What They Say
Kuklo heads to test the new model of the Device, while Sharle awaits his return. But long after Kuklo’s anticipated date of return, there is still no hint of him … Where Sharle works an antigovernment group carries out a plan in the Industrial City. Little do they understand, Xavi has infiltrated the mission on orders from above.
Content: (please note that content portions of a review may contain spoilers):
Plotting, scheming, power catches. Revolution waiting in the wings. A populace on edge before the fall of the outer wall. That’s the scene this volume sets of the universe of Attack on Titan. We’re plunged into clandestine meetings as Xavi is instantly made a pawn of his new commanding officer.
Let’s make this clear, Xavi is still not a guy that is good. He still thinks of his younger sister as an object rather than as a being with her own agency. It’s not a protective older brother vibe, only a woman that is ‘ are kids to be ordered about by guys’ awareness of misogyny. Despite that, he’s extremely nuanced for an antagonist for a work about giants eating individuals. At the minute, he’s more interesting than Kuklo and really compelling to watch at the least.
Xavi maneuvers himself. She orders a rebellion on a special infiltration mission to prevent threatening the industrial city. Xavi counterplots to snatch his sister and bring her back home. What he doesn’t anticipate is who is playing who, and how everyone is playing with each other. A number of huge premises that cause substantial mistakes, among which is expecting the craftsmen metalworkers would need to turn against the government are made by the rebellion. Surprise! Anyone who’s been following the story would understand that they don’t.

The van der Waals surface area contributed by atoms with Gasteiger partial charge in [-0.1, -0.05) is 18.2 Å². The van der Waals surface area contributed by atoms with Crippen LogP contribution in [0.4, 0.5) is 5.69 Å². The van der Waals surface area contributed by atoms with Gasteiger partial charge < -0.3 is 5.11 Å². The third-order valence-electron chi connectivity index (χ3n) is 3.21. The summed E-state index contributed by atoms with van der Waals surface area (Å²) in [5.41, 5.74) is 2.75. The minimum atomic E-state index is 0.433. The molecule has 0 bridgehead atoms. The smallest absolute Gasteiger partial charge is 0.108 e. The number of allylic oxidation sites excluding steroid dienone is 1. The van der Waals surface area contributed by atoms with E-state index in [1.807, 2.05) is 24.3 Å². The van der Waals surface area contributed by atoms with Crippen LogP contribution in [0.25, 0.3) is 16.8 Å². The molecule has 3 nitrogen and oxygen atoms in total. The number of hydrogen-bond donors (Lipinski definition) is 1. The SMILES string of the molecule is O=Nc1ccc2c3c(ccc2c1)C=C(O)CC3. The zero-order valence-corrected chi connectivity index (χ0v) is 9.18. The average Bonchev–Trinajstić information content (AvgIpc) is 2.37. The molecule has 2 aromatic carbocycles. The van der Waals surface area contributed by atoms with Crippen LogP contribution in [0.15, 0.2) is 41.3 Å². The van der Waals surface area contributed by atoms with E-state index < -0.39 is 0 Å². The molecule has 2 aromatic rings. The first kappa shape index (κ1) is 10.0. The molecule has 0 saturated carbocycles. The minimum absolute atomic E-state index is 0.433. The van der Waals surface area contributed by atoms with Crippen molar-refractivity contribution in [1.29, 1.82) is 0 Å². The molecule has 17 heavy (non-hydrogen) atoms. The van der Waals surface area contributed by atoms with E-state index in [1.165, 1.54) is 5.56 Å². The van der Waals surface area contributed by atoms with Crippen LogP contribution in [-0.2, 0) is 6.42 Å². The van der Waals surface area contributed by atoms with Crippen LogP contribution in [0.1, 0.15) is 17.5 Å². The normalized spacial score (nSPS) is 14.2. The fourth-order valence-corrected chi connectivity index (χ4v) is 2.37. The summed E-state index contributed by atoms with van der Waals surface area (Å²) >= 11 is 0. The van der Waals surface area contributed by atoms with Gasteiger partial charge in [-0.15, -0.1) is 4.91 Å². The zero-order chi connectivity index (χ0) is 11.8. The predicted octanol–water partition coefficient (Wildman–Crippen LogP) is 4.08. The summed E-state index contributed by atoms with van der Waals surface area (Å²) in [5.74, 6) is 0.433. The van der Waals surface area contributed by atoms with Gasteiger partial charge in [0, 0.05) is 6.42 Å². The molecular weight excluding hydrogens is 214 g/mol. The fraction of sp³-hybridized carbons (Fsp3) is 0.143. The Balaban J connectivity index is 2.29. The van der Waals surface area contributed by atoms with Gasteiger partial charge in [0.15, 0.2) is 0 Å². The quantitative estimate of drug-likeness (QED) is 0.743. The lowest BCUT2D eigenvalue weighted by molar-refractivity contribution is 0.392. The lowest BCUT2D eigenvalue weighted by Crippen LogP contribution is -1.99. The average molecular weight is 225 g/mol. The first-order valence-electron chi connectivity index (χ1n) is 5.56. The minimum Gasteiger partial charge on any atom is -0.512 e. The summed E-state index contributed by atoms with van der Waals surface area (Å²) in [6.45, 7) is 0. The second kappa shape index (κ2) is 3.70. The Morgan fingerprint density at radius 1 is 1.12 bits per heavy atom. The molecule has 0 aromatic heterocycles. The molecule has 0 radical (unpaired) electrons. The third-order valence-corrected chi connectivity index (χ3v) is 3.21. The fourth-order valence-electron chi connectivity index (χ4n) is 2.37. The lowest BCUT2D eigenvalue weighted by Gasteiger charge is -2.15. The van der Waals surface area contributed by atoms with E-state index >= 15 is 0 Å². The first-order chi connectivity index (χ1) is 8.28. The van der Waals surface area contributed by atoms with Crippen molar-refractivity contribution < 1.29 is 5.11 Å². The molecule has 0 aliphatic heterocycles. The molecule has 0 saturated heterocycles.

It’s really surprisingly gripping watching the attack go down. The snags in everyone’s strategies and the momentum feel organic and rational, and it’s really participating. The narrative only begins to lag once Kuklo and the others arrive back at a city under siege. That probably doesn’t bode well for the general story when the hero is the man that is least interesting here. Kuklo can’t go through with a lot of heroics, not with his broken arm.
The graphics in this series continues to be more powerful than the novels which spawned it in general. There’s a good sense of movement and actions and the confusing parts are the first half of the fight between the other swordsman and Xavi. Sharle’s eyes still look too broad for her face but otherwise everything is an advancement over Isayama’s artwork.
The Fall is more thinking about its politics now than fighting titans, which are turning out to be far more sophisticated than I ‘d’ve initially given this spin-off credit for. The focus being nearly totally on Xavi gives us the way the whole thing goes surprisingly crabwise and an intriguing view on the brewing rebellion. Though I have to say Sharle’s lack of bureau in everything going on around her is boring me. She’s such a character that is level compared to her brother, and even her brother’s company. Kuklo that is lucky for her is on his way back to save his damsel in distress. For a spin off this is now quite the epic.